How to Persist Values Between Re-Renders Using React useRef()?

In React, a component can re-render multiple times based on changes to reactive values (such as values passed as props to the component, declared as state, or other variables inside component's function body). When a component re-renders, its internal state is reset, and any local variables inside its function body are also re-initialized.

However, certain values can persist across re-renders — i.e., they are not reset or re-initialized when the component re-renders. One way to create such values is to use the useRef() hook, which is specifically designed to create a reference that persists across re-renders. When you use useRef(), it creates a mutable "ref" object that can hold any value and does not trigger a re-render when it's updated. This means that the value you store in a ref persists across re-renders, allowing you to retain/maintain/access it without having to recalculate or re-initialize it every time the component re-renders.

Please note that useRef() should not be overused and should be used in situations where it provides a clear benefit, such as for referencing DOM elements or other expensive computations.

For example, let's suppose you have a component that needs to store a reference to an HTML element that's generated by the component. You can use useRef() to do so, in the following way:

import React, { useRef } from 'react';

function MyComponent() {
  const myRef = useRef(null);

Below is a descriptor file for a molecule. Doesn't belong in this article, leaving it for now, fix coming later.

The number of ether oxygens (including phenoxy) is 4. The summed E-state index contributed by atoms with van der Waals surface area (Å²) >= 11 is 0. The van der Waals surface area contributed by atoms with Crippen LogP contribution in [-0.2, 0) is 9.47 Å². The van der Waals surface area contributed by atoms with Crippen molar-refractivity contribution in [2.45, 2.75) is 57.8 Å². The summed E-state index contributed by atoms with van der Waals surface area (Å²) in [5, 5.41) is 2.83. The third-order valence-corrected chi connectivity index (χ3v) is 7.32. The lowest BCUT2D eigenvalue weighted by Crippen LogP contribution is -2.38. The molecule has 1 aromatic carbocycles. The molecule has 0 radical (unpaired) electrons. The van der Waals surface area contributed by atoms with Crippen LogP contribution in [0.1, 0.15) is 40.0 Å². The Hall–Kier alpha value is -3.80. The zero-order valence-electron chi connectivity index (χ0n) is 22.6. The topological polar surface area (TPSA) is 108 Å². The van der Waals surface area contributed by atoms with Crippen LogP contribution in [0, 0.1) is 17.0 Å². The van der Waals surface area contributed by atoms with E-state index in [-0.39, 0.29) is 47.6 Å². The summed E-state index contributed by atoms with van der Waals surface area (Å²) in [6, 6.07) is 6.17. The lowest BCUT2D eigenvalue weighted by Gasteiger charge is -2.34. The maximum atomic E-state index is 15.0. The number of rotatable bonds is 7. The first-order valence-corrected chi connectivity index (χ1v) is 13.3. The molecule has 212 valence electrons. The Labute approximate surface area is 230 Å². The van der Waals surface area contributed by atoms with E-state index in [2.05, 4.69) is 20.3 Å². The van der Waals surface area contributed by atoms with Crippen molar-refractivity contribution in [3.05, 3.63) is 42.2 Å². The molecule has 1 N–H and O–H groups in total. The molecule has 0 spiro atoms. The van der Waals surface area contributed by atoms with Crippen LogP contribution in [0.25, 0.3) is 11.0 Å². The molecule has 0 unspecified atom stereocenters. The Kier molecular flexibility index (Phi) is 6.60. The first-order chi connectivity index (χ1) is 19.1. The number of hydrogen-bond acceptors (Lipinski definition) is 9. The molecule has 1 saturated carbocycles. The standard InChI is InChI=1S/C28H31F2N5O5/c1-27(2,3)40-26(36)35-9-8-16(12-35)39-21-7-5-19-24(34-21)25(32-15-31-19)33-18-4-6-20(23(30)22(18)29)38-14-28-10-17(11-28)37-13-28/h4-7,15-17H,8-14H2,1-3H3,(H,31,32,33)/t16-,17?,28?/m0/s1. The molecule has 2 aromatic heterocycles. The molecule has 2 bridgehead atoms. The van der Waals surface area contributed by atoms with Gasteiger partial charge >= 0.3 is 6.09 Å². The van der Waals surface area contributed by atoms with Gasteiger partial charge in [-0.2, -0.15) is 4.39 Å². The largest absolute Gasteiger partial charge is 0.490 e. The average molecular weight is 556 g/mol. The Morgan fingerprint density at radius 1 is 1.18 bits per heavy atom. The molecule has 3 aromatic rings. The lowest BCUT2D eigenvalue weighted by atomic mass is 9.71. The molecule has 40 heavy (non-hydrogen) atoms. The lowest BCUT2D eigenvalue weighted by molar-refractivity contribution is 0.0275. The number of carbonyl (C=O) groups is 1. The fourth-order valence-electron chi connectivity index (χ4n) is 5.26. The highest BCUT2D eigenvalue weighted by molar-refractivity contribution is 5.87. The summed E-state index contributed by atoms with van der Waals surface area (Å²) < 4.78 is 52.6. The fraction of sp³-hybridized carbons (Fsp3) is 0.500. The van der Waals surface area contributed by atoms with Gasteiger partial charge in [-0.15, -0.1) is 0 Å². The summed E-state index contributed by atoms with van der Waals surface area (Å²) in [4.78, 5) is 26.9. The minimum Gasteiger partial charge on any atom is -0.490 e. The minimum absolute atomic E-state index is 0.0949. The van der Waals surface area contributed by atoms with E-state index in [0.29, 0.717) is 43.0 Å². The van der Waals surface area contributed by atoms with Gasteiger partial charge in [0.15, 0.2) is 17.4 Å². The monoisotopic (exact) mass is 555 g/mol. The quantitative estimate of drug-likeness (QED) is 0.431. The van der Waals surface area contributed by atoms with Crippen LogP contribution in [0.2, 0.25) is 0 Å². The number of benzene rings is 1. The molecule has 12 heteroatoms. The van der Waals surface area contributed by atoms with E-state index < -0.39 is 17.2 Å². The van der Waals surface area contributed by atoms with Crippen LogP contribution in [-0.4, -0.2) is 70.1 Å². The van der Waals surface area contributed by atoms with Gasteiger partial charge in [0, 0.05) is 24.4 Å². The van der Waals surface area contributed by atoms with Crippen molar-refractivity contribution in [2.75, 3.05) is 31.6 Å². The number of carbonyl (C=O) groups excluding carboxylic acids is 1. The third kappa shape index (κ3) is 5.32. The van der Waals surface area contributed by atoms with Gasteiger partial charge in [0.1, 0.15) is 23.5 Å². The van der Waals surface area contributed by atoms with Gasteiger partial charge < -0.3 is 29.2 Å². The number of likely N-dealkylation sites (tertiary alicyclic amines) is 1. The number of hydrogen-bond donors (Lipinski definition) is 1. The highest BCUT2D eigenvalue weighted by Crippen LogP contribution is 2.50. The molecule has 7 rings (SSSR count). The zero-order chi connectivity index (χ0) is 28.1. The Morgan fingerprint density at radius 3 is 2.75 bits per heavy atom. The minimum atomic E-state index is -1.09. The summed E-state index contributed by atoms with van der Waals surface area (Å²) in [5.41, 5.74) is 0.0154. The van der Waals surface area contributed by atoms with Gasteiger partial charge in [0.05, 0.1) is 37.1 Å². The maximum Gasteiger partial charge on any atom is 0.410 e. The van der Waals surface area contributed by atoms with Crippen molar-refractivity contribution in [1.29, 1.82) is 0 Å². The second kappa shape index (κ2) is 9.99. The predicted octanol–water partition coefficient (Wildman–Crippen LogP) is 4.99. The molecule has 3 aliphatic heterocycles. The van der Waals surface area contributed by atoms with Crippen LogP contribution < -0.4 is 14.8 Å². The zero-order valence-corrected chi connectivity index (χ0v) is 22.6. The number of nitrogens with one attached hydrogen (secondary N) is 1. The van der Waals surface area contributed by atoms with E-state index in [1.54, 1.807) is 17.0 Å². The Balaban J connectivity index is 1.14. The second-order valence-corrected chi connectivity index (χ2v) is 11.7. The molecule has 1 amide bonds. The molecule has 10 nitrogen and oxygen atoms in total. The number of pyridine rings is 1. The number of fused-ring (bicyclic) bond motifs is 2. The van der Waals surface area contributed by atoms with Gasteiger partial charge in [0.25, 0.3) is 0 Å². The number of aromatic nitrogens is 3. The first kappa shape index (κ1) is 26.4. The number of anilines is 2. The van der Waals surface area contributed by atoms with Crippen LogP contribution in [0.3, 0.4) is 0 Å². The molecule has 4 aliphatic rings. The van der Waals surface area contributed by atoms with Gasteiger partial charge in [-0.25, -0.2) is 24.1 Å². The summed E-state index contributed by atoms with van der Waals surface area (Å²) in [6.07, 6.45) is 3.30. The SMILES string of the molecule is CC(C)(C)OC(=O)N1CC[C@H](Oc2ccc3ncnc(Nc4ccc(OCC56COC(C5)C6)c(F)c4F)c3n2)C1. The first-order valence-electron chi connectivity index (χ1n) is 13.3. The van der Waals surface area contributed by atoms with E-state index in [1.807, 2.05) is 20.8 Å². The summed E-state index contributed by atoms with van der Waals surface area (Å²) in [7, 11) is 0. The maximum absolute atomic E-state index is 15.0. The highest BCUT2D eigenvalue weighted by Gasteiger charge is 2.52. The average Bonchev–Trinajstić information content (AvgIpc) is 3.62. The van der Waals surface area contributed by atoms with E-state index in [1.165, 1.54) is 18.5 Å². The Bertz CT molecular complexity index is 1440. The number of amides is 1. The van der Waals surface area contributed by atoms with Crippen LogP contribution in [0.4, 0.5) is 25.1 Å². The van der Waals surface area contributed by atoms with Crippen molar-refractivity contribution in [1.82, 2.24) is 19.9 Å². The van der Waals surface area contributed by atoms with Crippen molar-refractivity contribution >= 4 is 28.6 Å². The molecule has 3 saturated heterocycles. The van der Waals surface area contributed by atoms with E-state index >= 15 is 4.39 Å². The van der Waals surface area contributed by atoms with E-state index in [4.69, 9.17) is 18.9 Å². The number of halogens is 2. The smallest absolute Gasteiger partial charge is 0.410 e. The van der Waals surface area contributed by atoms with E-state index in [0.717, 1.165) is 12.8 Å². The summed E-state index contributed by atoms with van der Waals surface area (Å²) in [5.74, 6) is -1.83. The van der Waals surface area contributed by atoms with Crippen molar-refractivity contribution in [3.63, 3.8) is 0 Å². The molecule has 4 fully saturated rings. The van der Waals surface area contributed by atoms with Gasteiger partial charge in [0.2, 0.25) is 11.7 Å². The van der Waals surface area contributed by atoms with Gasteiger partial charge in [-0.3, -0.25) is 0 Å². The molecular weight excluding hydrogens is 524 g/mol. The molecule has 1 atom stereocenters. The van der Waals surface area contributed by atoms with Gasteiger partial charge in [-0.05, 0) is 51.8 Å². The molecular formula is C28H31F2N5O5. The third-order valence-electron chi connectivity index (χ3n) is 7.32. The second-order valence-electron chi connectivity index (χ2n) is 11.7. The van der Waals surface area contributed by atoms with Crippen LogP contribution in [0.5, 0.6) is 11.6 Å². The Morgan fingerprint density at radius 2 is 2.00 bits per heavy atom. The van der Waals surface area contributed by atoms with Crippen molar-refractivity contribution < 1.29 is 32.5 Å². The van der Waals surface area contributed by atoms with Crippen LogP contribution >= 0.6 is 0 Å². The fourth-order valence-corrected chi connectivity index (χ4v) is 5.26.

function handleClick() { = 'blue';

  return (
      <h1 ref={myRef}>Hello world!</h1>
      <button onClick={handleClick}>Change color</button>

Here, the useRef() hook is used to create a ref called "myRef", which is attached to the <h1> HTML element. In this way, you have access to the HTML element without having to re-query the DOM every time the component re-renders (for example, when a reactive value triggers an update).

Therefore, each time the component re-renders, myRef.current will not have to traverse through the DOM tree hierarchy to access the <h1> element. Instead, it will have the reference to it, which isn't reset, as it persists across re-renders. Using this stored reference of the HTML element, you can manipulate it (such as by changing it's color, etc.) and have it reflected in the document, without triggering a re-render of the component.

This post was published by Daniyal Hamid. Daniyal currently works as the Head of Engineering in Germany and has 20+ years of experience in software engineering, design and marketing. Please show your love and support by sharing this post.